Water Wells First Is Still Fighting

Jakubec says this is water taken from the home of Mark St. Pierre, in Dover Township.

Local activist group Water Wells First will continue to oppose the construction and operation of wind turbines in Chatham-Kent until issues in Dover Township are resolved.

Concerns had been raised when Dover residents started claiming that the vibrations made by wind turbines had impacted their wells, resulting in turbid well water.

In an effort to prevent this from happening in other areas in the municipality, spokesperson for the group Kevin Jakubec made an appeal against the North Kent Wind project.

An Environmental Tribunal hearing had been scheduled to take place last week, but it had been called off when Jakubec withdrew his appeal.

Now that Jakubec has been given the go-ahead from his lawyer, he is speaking out about why he formally backed out of the tribunal hearing.

Jakubec says he decided to drop the appeal because the company behind the North Kent Wind Project had agreed to make improvements to its Renewable Energy Approval (REA) Permit during mediation. Another major factor was the refusal to give him a two-week extension in order to gather more information.

“The decision to take those improvements and then to exit was really based on not being granted the 14-day extension by the tribunal,” says Jakubec. “That would have allowed us to obtain key evidence and present it to the tribunal panel.”

Jakubec says the improvements to the the REA permit had been agreed to by all parties in the mediation session.

It was agreed that residents living in the North Kent area (where the wind turbines would be constructed) would not be under any confidentiality agreement. So, if any issues were to arise, they would not be under a gag order.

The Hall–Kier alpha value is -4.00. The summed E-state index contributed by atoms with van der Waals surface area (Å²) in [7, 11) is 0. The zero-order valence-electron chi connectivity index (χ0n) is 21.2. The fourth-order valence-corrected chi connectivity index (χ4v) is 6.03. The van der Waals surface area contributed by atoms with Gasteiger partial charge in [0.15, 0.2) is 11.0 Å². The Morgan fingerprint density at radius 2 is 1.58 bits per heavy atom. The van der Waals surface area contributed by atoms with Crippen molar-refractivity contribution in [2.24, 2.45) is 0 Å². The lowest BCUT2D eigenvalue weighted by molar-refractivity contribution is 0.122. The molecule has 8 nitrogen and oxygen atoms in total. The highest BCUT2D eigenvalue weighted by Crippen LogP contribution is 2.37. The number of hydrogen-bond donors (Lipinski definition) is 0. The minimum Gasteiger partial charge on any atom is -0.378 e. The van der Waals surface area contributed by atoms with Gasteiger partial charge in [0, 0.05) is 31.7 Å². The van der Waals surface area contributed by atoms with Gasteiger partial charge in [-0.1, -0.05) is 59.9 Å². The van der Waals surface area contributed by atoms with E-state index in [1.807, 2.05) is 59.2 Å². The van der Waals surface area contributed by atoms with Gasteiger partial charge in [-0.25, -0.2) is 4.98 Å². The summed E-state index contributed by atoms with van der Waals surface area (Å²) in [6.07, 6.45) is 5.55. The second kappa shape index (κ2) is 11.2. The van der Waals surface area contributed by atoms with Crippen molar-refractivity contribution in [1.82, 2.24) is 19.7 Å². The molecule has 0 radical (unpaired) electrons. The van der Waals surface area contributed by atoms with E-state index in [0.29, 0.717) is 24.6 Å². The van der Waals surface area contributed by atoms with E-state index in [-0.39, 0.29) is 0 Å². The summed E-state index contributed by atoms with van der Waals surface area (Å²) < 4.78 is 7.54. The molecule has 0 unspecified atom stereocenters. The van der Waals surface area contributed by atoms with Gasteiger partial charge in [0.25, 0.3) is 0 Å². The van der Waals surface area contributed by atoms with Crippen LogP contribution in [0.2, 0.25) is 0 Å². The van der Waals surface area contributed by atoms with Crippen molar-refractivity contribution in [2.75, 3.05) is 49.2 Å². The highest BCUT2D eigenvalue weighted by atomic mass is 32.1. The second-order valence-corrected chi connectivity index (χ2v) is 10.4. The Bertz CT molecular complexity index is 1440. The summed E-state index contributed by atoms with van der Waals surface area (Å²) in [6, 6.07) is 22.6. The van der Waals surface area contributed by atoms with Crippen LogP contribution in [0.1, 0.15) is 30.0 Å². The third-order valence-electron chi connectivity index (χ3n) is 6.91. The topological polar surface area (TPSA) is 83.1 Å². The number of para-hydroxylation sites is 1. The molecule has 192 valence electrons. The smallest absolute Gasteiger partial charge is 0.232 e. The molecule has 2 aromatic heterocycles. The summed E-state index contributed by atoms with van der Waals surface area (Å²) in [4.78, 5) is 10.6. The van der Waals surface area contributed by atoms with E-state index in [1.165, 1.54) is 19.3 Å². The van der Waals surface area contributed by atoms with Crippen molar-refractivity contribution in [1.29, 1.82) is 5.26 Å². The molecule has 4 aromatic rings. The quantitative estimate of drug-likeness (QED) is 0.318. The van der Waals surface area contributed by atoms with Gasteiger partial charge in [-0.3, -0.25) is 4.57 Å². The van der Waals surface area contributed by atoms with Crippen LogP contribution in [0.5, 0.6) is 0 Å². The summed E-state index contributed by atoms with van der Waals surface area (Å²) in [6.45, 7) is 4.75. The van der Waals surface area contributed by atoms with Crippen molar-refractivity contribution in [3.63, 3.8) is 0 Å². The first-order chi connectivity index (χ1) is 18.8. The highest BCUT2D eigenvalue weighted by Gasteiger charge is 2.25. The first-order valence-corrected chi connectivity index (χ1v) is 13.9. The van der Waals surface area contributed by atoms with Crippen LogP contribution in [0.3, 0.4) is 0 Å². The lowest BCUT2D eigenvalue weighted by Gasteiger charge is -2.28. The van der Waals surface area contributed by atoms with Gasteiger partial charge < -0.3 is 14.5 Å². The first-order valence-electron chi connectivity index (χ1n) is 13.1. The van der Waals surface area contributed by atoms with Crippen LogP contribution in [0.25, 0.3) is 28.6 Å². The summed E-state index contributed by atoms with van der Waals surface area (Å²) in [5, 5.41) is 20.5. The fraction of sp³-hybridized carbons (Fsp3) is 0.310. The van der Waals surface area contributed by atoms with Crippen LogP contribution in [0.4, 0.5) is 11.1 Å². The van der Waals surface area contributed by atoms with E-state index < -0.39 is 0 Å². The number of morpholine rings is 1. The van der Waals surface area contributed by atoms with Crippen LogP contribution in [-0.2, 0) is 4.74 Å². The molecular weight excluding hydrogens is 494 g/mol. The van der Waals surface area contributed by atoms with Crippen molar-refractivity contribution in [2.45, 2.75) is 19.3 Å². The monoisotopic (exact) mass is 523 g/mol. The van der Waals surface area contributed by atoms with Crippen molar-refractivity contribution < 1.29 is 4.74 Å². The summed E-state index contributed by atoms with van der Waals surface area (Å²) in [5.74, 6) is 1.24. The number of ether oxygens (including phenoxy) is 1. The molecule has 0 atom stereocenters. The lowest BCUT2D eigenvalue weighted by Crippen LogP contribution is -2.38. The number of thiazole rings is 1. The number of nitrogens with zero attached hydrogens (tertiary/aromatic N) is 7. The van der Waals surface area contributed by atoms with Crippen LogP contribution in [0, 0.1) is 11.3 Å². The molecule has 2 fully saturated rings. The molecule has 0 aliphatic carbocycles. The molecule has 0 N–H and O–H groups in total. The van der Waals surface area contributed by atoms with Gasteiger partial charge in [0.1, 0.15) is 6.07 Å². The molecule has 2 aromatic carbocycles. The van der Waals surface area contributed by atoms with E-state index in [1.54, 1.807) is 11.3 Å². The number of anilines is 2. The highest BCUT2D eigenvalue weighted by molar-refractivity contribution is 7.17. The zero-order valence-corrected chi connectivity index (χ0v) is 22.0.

Should there be any complaints, the wind company will now have to come up with a contingency plan to resolve any impact to wells — at the company’s expense.

It was also agreed that in addition to tests being conducted on well water prior to construction, ground vibrations would be monitored more frequently.

“Now that’s very significant because that recognizes there’s a vulnerability to the aquifer,” says Jakubec.

Although he has formally withdrawn his appeal for the tribunal hearing, Jakubec says he is standing firm with his original claims.

“Before one more pile is driven into the aquifer we need to understand what happened in Dover and I have not changed that position at all,” he says.

Moving forward, Jakubec says the group will be pulling their resources together to conduct a toxicity study by a recognized toxicologist and have the research published in a peer reviewed medical journal.

Jakubec says he is aware there is some confusion surrounding the matter, so Water Wells First will be holding a public meeting at the Country View Golf Course on October 13 at 7pm to clear things up.